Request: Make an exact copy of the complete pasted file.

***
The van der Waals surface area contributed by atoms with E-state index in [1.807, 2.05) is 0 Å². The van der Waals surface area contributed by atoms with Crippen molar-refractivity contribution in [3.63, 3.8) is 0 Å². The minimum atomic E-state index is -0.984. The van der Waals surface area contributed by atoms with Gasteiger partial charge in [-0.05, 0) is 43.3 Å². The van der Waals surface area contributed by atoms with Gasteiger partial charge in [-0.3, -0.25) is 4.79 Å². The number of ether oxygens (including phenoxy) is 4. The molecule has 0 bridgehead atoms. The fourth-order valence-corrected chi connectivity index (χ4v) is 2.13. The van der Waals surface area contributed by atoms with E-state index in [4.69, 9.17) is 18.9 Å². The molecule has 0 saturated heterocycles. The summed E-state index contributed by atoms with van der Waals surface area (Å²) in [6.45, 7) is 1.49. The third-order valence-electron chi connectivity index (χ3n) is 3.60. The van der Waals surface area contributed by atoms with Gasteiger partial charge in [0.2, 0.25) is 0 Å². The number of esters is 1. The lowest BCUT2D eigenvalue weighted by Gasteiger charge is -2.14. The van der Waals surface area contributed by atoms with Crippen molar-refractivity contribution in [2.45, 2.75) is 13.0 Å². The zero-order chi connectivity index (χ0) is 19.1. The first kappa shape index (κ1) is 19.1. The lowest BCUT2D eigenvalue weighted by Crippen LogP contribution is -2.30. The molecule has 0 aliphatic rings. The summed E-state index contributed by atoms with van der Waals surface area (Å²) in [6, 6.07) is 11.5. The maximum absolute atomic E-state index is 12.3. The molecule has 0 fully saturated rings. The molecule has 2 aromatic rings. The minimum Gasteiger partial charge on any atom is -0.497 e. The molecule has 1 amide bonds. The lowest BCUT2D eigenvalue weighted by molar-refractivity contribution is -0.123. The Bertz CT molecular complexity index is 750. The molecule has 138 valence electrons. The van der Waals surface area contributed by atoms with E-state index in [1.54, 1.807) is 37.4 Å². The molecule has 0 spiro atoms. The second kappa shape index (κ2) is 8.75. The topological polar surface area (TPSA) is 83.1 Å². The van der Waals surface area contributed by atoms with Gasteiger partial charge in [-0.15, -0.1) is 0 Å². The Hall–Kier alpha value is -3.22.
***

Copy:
The van der Waals surface area contributed by atoms with E-state index in [1.807, 2.05) is 0 Å². The van der Waals surface area contributed by atoms with Crippen molar-refractivity contribution in [3.63, 3.8) is 0 Å². The minimum atomic E-state index is -0.984. The van der Waals surface area contributed by atoms with Gasteiger partial charge in [-0.05, 0) is 43.3 Å². The van der Waals surface area contributed by atoms with Gasteiger partial charge in [-0.3, -0.25) is 4.79 Å². The number of ether oxygens (including phenoxy) is 4. The molecule has 0 bridgehead atoms. The fourth-order valence-corrected chi connectivity index (χ4v) is 2.13. The van der Waals surface area contributed by atoms with E-state index in [4.69, 9.17) is 18.9 Å². The molecule has 0 saturated heterocycles. The summed E-state index contributed by atoms with van der Waals surface area (Å²) in [6.45, 7) is 1.49. The third-order valence-electron chi connectivity index (χ3n) is 3.60. The van der Waals surface area contributed by atoms with Gasteiger partial charge in [0.2, 0.25) is 0 Å². The number of esters is 1. The lowest BCUT2D eigenvalue weighted by Gasteiger charge is -2.14. The van der Waals surface area contributed by atoms with Crippen molar-refractivity contribution in [2.45, 2.75) is 13.0 Å². The zero-order chi connectivity index (χ0) is 19.1. The first kappa shape index (κ1) is 19.1. The lowest BCUT2D eigenvalue weighted by Crippen LogP contribution is -2.30. The molecule has 0 aliphatic rings. The summed E-state index contributed by atoms with van der Waals surface area (Å²) in [6, 6.07) is 11.5. The maximum absolute atomic E-state index is 12.3. The molecule has 0 fully saturated rings. The molecule has 2 aromatic rings. The minimum Gasteiger partial charge on any atom is -0.497 e. The molecule has 1 amide bonds. The lowest BCUT2D eigenvalue weighted by molar-refractivity contribution is -0.123. The Bertz CT molecular complexity index is 750. The molecule has 138 valence electrons. The van der Waals surface area contributed by atoms with E-state index in [1.54, 1.807) is 37.4 Å². The molecule has 0 spiro atoms. The second kappa shape index (κ2) is 8.75. The topological polar surface area (TPSA) is 83.1 Å². The van der Waals surface area contributed by atoms with Gasteiger partial charge in [-0.15, -0.1) is 0 Å². The Hall–Kier alpha value is -3.22.